Red columbine (Aquilegia canadensis) is a beautiful and unique native plant. Delicate red and yellow flowers resemble tiny ballerinas as they dance on slender red stems over finely divided blue-green leaves in late spring to early summer. Its lovely floral display, ease of growing, and overall charm, make red columbine a great plant for the home garden.
This native columbine has flowers with red outer petals that surround yellow petals, from which protrude yellow pistils and stamens, like jewels on a necklace. The petals elongate backward to tubes, known as spurs, which contain sweet nectar. In the wild, red columbine is found in rocky woods, slopes, limestone outcroppings, ledges, or gravelly shorelines tolerating the salt spray and harsh conditions of the sea. Its native range is throughout the eastern United States and southeastern provinces of Canada, reaching a height of 2 to 3 feet. After a heavy late spring bloom, it sets seed in mid-summer and becomes semi-dormant with leaves turning shades of purple and pink before disappearing. Other leaves may maintain their color into fall.
Hummingbirds, a main pollinator for red columbine, must submerge their heads into the upside-down flower to extract the nectar. In addition to hummingbirds, red columbine is pollinated by bumblebees and long-tongued insects. Insects that lack long tongues cut a hole in the spurs, helping themselves to the bounty. If you look closely, you can often see tiny holes along the flower top. Columbine leaves are host plants for many insect larvae, including those of the Columbine Duskywing Butterfly (Erynnis lucilius), which will defoliate the plant but not touch the flower or harm the plant. The Columbine Leafminer is a regular late season visitor to my plants, creating wandering paths over the leaves.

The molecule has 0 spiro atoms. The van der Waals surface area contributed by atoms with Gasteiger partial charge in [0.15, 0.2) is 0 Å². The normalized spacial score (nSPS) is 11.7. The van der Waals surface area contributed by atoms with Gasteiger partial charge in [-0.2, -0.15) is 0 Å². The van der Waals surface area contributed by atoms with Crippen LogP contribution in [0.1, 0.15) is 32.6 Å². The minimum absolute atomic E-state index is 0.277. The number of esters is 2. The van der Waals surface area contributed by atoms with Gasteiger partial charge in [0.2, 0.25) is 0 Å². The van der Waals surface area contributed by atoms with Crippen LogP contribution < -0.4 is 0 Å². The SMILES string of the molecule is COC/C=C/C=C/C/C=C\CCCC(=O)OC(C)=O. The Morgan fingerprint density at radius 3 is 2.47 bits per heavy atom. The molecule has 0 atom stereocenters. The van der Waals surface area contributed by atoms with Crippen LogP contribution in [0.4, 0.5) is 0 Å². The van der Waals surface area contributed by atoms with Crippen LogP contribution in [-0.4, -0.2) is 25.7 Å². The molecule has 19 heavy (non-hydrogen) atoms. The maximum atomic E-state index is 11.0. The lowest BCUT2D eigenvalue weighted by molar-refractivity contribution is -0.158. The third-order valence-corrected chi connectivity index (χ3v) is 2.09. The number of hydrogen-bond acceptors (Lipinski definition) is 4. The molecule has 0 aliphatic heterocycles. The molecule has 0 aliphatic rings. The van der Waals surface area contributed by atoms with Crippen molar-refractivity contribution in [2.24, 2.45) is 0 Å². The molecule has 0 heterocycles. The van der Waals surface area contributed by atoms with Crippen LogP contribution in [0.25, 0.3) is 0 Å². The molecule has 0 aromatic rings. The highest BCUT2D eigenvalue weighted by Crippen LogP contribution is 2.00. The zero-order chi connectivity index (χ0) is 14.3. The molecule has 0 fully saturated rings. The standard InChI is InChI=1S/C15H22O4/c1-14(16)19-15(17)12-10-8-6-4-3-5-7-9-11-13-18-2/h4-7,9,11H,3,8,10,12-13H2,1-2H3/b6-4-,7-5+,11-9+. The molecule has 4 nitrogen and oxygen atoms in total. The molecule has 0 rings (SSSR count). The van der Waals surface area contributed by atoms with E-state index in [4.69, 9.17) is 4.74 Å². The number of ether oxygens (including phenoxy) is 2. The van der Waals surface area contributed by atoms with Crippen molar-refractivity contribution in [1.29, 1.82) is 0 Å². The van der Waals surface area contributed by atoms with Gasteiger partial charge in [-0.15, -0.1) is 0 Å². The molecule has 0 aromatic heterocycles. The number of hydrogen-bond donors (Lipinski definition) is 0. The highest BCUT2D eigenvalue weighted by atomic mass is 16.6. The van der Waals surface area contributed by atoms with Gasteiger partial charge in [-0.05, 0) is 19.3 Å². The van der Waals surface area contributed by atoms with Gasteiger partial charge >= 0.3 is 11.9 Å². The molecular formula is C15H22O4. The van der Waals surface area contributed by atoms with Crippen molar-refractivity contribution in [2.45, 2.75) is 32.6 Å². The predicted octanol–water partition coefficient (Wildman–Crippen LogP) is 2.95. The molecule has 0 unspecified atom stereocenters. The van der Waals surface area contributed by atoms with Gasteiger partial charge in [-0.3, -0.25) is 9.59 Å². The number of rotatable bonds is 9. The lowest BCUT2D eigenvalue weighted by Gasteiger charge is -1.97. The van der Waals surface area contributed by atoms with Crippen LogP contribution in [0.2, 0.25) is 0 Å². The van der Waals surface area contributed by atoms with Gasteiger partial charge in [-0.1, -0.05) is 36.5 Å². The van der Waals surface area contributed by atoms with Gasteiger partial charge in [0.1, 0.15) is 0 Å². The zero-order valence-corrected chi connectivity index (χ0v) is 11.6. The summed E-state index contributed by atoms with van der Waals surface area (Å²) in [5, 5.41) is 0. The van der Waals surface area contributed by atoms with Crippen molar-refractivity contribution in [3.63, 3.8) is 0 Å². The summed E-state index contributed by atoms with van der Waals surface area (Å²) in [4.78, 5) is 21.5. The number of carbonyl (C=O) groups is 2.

In the home garden, red columbine makes a great accent plant, adding movement and color to the part sun/part shade garden. It does not tolerate root competition from other plants and frequently doesn’t stay in one place. As a short-lived perennial, it prefers to self-sow its abundant seeds and pop up in patches of bare soil – between rocks or nestled in a rock wall, where I was delighted to find it in my yard. Plant or sow columbine seeds in areas where you are waiting for other plants to fill in and it will prove a good competitor for weeds. Red columbine tolerates a variety of conditions. It prefers part shade and soil that is moist in spring and dries out in summer, but will tolerate full sun to full shade, varied degrees of moisture, and sandy, rocky, and fertile soils. Combine red columbine with northeastern beardtongue and spotted cranesbill in the part shade garden for a lovely early summer display.
Columbine flowers are edible, but please restrict snacking to the plants in your own garden. For a sweet treat, hold the flower over your tongue and squeeze the flower to extract the nectar. Flowers can also be used as a garnish in salad. Other plant parts, including stems and roots, contain toxins and should not be eaten.
Red columbine is easily grown from seed. To grow your own, scatter seeds in bare areas of your garden or plant seeds in a pot outdoors in the fall or winter. To learn more about growing and sowing the seeds of native wildflowers, read How to Grow Natives From Seed. Seeds can be purchased from our shop.
By Ginger Laurits
Ginger Laurits is a former Wild Seed Project board member who tends the native garden at the Wells Reserve.